More on the E-Ring

I have to say, I did a TON of research on diamonds before making the purchase.  I actually purchased one last year, only to decide (a) I wasn’t ready and (b) I wasn’t in love with the ring.  This year, I finally decided I was ready and set out to find the perfect ring.  I spent hundreds of hours scouring, which is a great resource for consumers.  There are a lot of helpful people on that board.

I learned all about the 5 Cs (cost, cut, carat, color, and clarity) — I listed those in the order of importance to me.  As it turns out, carat, color, and clarity are pretty easy to understand.  For carat, I decided that anywhere between 1-1.5 carats would look good on her hand — this is based on the average face-up size for a round brilliant and her size 5 ring finger.  For color, I wanted something that appeared white.  The last diamond was an “I” color, but I decided I didn’t like the warmth when the diamond was viewed from the side, so this time, I went with an “H”, which is generally accepted as appearing white.  For clarity, I only wanted it to be eye clean — meaning no inclusions can be seen with the naked eye.  Turns out I can’t even see the inclusions in the VS2 clarity diamond I bought with a loupe!

The most important Cs — cost and cut — were more difficult to assess, but for different reasons.  Cost was difficult because I had to get over the mental hurdle of spending so much money for a small clear rock.  The breathtaking beauty of a well-cut diamond really helped seal the deal.  Anyways, I decided I was OK with spending anywhere under $10K for the ring (I paid $8,300 for the diamond).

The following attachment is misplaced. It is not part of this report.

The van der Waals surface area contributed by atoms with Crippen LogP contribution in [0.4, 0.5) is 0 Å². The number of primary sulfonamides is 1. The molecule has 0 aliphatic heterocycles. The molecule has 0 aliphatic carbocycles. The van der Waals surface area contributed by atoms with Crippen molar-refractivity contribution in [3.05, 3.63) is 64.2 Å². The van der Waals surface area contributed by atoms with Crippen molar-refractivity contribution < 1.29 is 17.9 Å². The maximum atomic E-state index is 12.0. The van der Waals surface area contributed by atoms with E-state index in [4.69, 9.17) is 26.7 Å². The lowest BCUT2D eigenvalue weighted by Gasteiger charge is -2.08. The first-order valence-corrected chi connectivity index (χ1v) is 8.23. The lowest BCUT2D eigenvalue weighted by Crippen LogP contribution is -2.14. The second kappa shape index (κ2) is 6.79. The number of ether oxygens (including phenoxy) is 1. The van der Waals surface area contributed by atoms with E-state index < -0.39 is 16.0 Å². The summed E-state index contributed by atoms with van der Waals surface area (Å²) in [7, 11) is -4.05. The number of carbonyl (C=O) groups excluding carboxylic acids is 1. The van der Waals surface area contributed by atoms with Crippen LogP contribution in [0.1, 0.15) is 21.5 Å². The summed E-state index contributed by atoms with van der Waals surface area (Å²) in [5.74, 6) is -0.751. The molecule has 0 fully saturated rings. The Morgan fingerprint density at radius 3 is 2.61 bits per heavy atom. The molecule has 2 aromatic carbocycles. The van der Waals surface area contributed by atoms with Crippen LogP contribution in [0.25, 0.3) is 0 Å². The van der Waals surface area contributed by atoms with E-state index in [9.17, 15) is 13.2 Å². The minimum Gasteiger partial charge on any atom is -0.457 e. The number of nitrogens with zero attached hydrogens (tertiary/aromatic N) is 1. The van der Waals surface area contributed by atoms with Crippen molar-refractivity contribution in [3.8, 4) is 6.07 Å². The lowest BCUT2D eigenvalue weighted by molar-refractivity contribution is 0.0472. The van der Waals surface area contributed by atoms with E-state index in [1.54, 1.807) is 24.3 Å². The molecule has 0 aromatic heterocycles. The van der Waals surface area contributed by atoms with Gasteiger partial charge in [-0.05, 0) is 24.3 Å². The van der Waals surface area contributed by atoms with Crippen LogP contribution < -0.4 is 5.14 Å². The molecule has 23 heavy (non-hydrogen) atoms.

Cut was by far the most difficult factor to understand.  At first, I was undecided between a round brilliant cut and a vintage cushion cut.  The latter is actually very unique/classic looking and rivals the beauty of the former.  The only problem with the cushion was (a) there was a slight premium for the particular diamond I was interested in and (b) the cushion looks much smaller than it is (i.e., a 1.5 ct vintage cushion looks like a 1.0 carat round brilliant).  I decided to go with the round brilliant.  This makes life somewhat easier.

But there is a lot to learn about round brilliants.  It is a 57 facet structure (58 if you count the point at the bottom, i.e., culet).


Together, these facets work together to reflect light back to the viewer.  The light performance of a diamond is measured by its brightness (the amount of white light reflected back to the viewer and the contrast of the virtual facets), fire (the colored light reflected by the virtual facets), and scintillation (the way light reflects off the virtual facets when the diamond is moved).  (Virtual facets refers to the facets that can be seen from the face of the diamond — most of these are not actually one of the 57 or 58 facets, but a reflection of a reflection, etc. of a facet.)